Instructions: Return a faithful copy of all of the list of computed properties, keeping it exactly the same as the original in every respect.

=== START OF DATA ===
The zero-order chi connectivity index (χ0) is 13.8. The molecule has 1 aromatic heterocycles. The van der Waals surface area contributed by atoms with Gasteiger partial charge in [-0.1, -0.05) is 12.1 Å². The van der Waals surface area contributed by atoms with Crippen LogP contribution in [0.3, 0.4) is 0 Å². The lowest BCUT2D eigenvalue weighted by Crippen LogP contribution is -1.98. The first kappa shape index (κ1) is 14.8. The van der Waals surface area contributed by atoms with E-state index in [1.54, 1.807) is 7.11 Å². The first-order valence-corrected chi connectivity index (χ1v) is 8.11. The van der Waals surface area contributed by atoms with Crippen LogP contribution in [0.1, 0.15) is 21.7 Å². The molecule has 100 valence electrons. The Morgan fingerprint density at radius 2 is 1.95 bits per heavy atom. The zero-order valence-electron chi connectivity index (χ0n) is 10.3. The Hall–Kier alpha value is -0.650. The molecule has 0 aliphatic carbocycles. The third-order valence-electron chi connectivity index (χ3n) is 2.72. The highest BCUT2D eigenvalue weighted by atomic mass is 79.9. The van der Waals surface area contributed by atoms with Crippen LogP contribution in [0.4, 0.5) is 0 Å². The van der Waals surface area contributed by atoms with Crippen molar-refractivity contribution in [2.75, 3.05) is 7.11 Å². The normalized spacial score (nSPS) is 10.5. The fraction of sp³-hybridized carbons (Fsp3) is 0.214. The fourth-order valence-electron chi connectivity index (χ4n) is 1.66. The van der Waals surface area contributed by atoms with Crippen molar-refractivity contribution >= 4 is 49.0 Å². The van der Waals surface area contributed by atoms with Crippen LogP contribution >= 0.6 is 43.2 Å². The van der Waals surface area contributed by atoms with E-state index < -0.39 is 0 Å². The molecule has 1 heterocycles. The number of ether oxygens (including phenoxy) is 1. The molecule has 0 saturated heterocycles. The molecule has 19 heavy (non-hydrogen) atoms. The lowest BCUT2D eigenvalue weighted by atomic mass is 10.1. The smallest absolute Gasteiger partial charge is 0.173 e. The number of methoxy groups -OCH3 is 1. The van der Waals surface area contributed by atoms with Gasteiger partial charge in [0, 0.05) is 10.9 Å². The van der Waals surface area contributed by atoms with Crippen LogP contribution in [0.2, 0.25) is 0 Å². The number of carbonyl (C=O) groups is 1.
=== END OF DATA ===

The zero-order chi connectivity index (χ0) is 13.8. The molecule has 1 aromatic heterocycles. The van der Waals surface area contributed by atoms with Gasteiger partial charge in [-0.1, -0.05) is 12.1 Å². The van der Waals surface area contributed by atoms with Crippen LogP contribution in [0.3, 0.4) is 0 Å². The lowest BCUT2D eigenvalue weighted by Crippen LogP contribution is -1.98. The first kappa shape index (κ1) is 14.8. The van der Waals surface area contributed by atoms with E-state index in [1.54, 1.807) is 7.11 Å². The first-order valence-corrected chi connectivity index (χ1v) is 8.11. The van der Waals surface area contributed by atoms with Crippen LogP contribution in [0.1, 0.15) is 21.7 Å². The molecule has 100 valence electrons. The Morgan fingerprint density at radius 2 is 1.95 bits per heavy atom. The zero-order valence-electron chi connectivity index (χ0n) is 10.3. The Hall–Kier alpha value is -0.650. The molecule has 0 aliphatic carbocycles. The third-order valence-electron chi connectivity index (χ3n) is 2.72. The highest BCUT2D eigenvalue weighted by atomic mass is 79.9. The van der Waals surface area contributed by atoms with Crippen LogP contribution in [0.4, 0.5) is 0 Å². The van der Waals surface area contributed by atoms with Crippen molar-refractivity contribution in [2.75, 3.05) is 7.11 Å². The normalized spacial score (nSPS) is 10.5. The fraction of sp³-hybridized carbons (Fsp3) is 0.214. The fourth-order valence-electron chi connectivity index (χ4n) is 1.66. The van der Waals surface area contributed by atoms with Crippen molar-refractivity contribution >= 4 is 49.0 Å². The van der Waals surface area contributed by atoms with Crippen LogP contribution >= 0.6 is 43.2 Å². The van der Waals surface area contributed by atoms with E-state index < -0.39 is 0 Å². The molecule has 1 heterocycles. The number of ether oxygens (including phenoxy) is 1. The molecule has 0 saturated heterocycles. The molecule has 19 heavy (non-hydrogen) atoms. The lowest BCUT2D eigenvalue weighted by atomic mass is 10.1. The smallest absolute Gasteiger partial charge is 0.173 e. The number of methoxy groups -OCH3 is 1. The van der Waals surface area contributed by atoms with Gasteiger partial charge in [0, 0.05) is 10.9 Å². The van der Waals surface area contributed by atoms with Crippen LogP contribution in [0.2, 0.25) is 0 Å². The number of carbonyl (C=O) groups is 1.